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Shanghai to Limit Downtown Tall Buildings

The Shanghai Municipal People's Congress will modify the city's urban-planning regulations within the next month to limit the number of tall buildings, said a member of the congress standing committee.

Guan Zhuangmin, who is also chairman of the congress' Urban Construction and Environmental Protection Committee, said: "The excessive development of tall buildings in downtown Shanghai worsens the city's image and goes against its long-term goal of becoming a pleasant place where to live and work."

Tall buildings have been mushrooming as a result of the renovation of old urban areas, particularly in the last five years.

By the end of last year, there were 4,916 tall buildings (of eight floors or more) in the city, according to the Shanghai Municipal Housing, Land and Resources Bureau. Of those, around 2,800 had more than 18 floors.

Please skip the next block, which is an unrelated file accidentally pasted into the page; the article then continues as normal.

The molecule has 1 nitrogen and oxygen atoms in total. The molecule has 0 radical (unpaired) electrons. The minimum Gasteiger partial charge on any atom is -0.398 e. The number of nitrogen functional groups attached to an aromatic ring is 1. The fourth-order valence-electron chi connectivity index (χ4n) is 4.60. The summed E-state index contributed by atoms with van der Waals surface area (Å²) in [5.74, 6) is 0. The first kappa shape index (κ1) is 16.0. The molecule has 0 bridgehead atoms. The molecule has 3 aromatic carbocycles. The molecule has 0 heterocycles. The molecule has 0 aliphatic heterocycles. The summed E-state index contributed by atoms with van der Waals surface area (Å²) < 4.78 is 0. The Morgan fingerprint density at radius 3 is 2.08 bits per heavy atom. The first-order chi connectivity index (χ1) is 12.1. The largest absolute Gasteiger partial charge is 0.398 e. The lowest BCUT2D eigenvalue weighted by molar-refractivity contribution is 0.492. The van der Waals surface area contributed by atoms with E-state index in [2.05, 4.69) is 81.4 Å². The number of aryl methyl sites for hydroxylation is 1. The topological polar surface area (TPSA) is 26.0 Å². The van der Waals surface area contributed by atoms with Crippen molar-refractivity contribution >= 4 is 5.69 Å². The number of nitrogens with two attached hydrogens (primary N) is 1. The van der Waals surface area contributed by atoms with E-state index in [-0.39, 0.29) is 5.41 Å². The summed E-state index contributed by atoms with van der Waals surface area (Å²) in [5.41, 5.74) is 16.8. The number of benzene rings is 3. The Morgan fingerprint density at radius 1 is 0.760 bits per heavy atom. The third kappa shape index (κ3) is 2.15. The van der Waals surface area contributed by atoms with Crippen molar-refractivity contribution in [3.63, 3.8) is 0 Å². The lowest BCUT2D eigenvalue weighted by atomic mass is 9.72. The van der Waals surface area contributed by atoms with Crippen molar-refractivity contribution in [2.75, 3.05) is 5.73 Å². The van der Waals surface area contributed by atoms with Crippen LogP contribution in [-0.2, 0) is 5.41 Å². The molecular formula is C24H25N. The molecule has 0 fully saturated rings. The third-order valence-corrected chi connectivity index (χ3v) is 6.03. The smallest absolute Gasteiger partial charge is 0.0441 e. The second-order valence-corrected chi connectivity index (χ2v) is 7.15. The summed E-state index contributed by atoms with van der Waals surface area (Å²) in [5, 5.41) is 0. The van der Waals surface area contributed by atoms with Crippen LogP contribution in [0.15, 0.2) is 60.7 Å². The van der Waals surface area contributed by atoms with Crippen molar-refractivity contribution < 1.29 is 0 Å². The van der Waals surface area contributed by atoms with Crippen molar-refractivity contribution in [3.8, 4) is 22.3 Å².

By the end of June this year, another 2,000 buildings with more than 18 floors were either under construction or in the planning stage.

The congestion of tall buildings in the limited central area has had a negative effect on the city, according to the Shanghai Municipal Urban Planning Bureau.

Guan said an important task for the municipality for the rest of this year is to control the number of tall buildings.

Many historical buildings in old urban areas have been demolished to make room for modern tall buildings.

The concentration of tall buildings blocks the wind and the view and has been shown to depress people.

"The case of Amoy Gardens in Hong Kong during the SARS outbreak has warned us how vulnerable a place with a dense population is when faced with an epidemic disease," Guan said.

In addition to weakening the city's capacity to fight fires, typhoons and the heat, the excessive construction of tall buildings has also been identified as having contributed 30 per cent to the city's subsidence since 1990.

The Lujiazui financial area along the Huangpu River in the district of Pudong, which has a high concentration of skyscrapers, is sinking by between 12 and 15 millimetres a year and the trend does not seem to be slowing, experts say.

(China Daily September 13, 2003)

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